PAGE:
In prime time remarks on Thursday, Biden outlined a proposal that includes $415 billion aimed at the COVID-19 response, some $1 trillion in direct relief to households, and roughly $440 billion for small businesses and communities hard hit by the pandemic.
But that initial boost later faded as risk appetite waned, lifting bond prices and the dollar, and hitting equities.
“People are saying it’s a big number but markets are almost acting like its a disappointment,” said James Athey, investment director at Aberdeen Standard Investments.
“I think maybe the market was pricing an additional $2,000 cheque going to the US population, but what’s being proposed is a top-up of $1,400 to take the total to $2,000 because $600 has already been agreed.”
Investors also digested the prospect of rising taxes to pay for the plan.
“The concern is what it’s going to mean from a tax stand point,” said Tim Ghriskey, chief investment strategist at Inverness Counsel in New York.
“Spending is easy to do but the question is how are you going to pay for it? Markets often ignore politics but they don’t often ignore taxes.”
Biden’s comments came after US Federal Reserve Chair Jerome Powell struck a dovish tone in comments at a virtual symposium with Princeton University.
Powell said the US central bank is not raising interest rates anytime soon and rejected suggestions the Fed might start reducing its bond purchases in the near term.
Investor concerns over the prospects for a global economic recovery were raised after France strengthened its border controls and brought forward its night curfew by two hours to 6 p.m. for at least two weeks to try to slow the spread of infections.
German Chancellor Angela Merkel called for “very fast action” to counter the spread of variants of the coronavirus.
Chinese blue chips eased 0.2 percent, snapping a four-week winning streak, after the country on Friday reported the highest number of new COVID-19 cases in more than 10 months.
US earnings season kicked into full swing with results from JPMorgan, Citigroup and Wells Fargo.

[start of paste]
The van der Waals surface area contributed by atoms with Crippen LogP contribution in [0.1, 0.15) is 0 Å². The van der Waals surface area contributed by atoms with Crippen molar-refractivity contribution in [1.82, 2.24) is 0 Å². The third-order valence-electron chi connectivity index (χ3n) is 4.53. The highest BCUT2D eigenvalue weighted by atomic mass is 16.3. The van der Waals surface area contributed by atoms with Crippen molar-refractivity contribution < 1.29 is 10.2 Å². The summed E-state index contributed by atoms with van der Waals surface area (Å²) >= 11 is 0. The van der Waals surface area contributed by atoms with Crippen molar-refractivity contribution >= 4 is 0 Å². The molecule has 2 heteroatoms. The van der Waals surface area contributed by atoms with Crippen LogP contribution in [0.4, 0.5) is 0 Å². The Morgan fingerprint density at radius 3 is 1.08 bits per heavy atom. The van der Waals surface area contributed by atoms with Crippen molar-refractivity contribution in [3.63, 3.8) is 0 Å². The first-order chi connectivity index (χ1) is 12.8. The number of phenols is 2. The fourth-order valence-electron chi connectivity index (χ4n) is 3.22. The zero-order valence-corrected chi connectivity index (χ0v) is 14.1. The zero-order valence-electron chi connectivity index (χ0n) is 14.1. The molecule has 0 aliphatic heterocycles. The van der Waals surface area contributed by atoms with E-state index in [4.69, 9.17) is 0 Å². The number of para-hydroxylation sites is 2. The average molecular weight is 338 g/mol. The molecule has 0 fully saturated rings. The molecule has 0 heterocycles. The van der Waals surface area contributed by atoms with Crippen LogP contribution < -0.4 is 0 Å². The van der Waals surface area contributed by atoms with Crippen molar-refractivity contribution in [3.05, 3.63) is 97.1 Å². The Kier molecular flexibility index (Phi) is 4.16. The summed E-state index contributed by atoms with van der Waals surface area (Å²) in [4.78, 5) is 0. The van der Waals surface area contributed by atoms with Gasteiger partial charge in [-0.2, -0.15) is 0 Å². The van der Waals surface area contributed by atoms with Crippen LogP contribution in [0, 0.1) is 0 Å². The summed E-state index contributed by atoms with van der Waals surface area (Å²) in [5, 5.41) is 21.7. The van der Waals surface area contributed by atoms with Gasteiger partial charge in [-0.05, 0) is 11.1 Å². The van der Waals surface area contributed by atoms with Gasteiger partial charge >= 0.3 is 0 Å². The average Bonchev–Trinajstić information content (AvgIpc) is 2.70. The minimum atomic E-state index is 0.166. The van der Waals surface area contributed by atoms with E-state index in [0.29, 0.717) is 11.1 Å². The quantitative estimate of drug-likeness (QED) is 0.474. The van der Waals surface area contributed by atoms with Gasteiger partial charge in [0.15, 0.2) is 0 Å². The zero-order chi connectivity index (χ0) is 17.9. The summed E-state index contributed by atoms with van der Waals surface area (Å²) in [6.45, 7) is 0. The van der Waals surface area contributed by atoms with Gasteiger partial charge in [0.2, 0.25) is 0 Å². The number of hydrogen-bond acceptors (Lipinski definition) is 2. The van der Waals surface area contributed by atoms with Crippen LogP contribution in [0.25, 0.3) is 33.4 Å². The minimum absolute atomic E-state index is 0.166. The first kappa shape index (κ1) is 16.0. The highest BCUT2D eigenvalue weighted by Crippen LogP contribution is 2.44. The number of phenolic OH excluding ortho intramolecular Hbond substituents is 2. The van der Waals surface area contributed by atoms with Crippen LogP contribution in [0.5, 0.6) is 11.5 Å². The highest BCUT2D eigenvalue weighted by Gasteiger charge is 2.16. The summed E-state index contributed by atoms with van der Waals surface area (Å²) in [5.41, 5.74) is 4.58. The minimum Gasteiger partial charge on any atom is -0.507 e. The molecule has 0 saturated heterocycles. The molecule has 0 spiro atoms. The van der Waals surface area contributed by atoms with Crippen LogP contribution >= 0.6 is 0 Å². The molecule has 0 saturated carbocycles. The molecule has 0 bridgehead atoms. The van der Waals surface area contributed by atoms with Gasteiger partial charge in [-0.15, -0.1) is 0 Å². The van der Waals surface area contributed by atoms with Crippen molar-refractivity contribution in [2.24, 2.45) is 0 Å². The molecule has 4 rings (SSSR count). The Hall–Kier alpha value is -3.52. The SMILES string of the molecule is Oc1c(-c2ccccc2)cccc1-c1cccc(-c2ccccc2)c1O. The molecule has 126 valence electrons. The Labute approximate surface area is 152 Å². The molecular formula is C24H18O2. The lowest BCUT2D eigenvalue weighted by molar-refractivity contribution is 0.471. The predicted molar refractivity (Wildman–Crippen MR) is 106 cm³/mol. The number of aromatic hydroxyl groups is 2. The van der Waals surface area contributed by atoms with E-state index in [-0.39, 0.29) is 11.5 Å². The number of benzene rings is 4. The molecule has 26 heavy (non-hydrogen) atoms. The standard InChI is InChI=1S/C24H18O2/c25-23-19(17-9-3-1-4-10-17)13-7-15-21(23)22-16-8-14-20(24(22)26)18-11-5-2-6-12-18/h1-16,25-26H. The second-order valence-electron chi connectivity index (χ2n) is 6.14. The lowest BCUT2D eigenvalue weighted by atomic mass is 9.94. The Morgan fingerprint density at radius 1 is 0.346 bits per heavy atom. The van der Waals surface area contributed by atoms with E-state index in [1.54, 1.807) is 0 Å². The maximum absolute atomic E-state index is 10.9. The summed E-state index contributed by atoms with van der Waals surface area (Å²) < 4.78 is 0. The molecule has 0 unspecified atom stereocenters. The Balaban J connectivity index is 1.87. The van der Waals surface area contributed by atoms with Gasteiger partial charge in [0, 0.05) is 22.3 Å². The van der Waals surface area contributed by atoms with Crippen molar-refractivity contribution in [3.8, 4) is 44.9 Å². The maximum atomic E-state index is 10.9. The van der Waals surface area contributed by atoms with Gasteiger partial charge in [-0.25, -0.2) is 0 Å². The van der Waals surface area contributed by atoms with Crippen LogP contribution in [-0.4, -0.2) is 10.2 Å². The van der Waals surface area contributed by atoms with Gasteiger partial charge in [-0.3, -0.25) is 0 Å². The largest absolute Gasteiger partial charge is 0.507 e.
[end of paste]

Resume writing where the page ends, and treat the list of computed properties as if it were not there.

JPMorgan Chase reported a much better-than-expected 42 percent jump in fourth-quarter profit on Friday, driven by the release of some of the reserves it had built up against coronavirus-driven loan losses.
Investors will be looking to see if banks are starting to take down credit reserves, resume buybacks, and provide guidance that shows the economy is improving, said Thomas Hayes, chairman of Great Hill Capital in New York.
In the currency market, the US dollar rose.
The dollar index was at 90.407 versus a basket of currencies, up 0.2 percent on the day.
It was on track for a weekly gain of around 0.4 percent, making this its strongest week since November.
Against the stronger dollar, the euro was down 0.2 percent at $1.21325.
US yields stepped back as risk appetite waned. Benchmark 10-year Treasury notes yielded 1.1039 percent, down from a US close of 1.129 percent on Thursday, while the 30-year yield dipped to 1.8451 percent from 1.874 percent.
In Europe, Italy’s bond market was poised to end the week calmer, as 10-year bond yields were down 2 basis points at 0.59 percent.
Italian Prime Minister Giuseppe Conte resisted calls to resign on Thursday after a junior coalition party led by former premier Matteo Renzi pulled out of the government on Wednesday and stripped it of its majority.